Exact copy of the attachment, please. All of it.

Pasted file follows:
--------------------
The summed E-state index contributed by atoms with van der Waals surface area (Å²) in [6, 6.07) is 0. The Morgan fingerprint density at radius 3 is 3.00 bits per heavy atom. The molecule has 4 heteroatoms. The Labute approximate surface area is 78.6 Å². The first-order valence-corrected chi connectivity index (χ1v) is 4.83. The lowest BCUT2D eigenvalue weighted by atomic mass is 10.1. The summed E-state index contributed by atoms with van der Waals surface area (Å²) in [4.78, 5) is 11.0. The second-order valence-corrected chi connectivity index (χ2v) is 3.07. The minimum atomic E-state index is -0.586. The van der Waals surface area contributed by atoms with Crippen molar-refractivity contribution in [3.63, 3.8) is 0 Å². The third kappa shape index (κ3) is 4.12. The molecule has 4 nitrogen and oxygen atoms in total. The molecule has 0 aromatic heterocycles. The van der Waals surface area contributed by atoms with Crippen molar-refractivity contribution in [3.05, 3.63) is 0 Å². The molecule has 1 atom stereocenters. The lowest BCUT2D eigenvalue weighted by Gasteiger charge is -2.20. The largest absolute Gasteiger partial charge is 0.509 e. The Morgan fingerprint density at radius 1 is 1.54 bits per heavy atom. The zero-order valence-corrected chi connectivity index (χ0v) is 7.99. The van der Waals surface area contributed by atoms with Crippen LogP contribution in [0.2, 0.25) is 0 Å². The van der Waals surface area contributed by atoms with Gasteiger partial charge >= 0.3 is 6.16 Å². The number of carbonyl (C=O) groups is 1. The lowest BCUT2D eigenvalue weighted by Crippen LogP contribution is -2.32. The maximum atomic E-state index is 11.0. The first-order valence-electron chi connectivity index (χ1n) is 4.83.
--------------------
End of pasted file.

The summed E-state index contributed by atoms with van der Waals surface area (Å²) in [6, 6.07) is 0. The Morgan fingerprint density at radius 3 is 3.00 bits per heavy atom. The molecule has 4 heteroatoms. The Labute approximate surface area is 78.6 Å². The first-order valence-corrected chi connectivity index (χ1v) is 4.83. The lowest BCUT2D eigenvalue weighted by atomic mass is 10.1. The summed E-state index contributed by atoms with van der Waals surface area (Å²) in [4.78, 5) is 11.0. The second-order valence-corrected chi connectivity index (χ2v) is 3.07. The minimum atomic E-state index is -0.586. The van der Waals surface area contributed by atoms with Crippen molar-refractivity contribution in [3.63, 3.8) is 0 Å². The third kappa shape index (κ3) is 4.12. The molecule has 4 nitrogen and oxygen atoms in total. The molecule has 0 aromatic heterocycles. The van der Waals surface area contributed by atoms with Crippen molar-refractivity contribution in [3.05, 3.63) is 0 Å². The molecule has 1 atom stereocenters. The lowest BCUT2D eigenvalue weighted by Gasteiger charge is -2.20. The largest absolute Gasteiger partial charge is 0.509 e. The Morgan fingerprint density at radius 1 is 1.54 bits per heavy atom. The zero-order valence-corrected chi connectivity index (χ0v) is 7.99. The van der Waals surface area contributed by atoms with Crippen LogP contribution in [0.2, 0.25) is 0 Å². The van der Waals surface area contributed by atoms with Gasteiger partial charge >= 0.3 is 6.16 Å². The number of carbonyl (C=O) groups is 1. The lowest BCUT2D eigenvalue weighted by Crippen LogP contribution is -2.32. The maximum atomic E-state index is 11.0. The first-order valence-electron chi connectivity index (χ1n) is 4.83.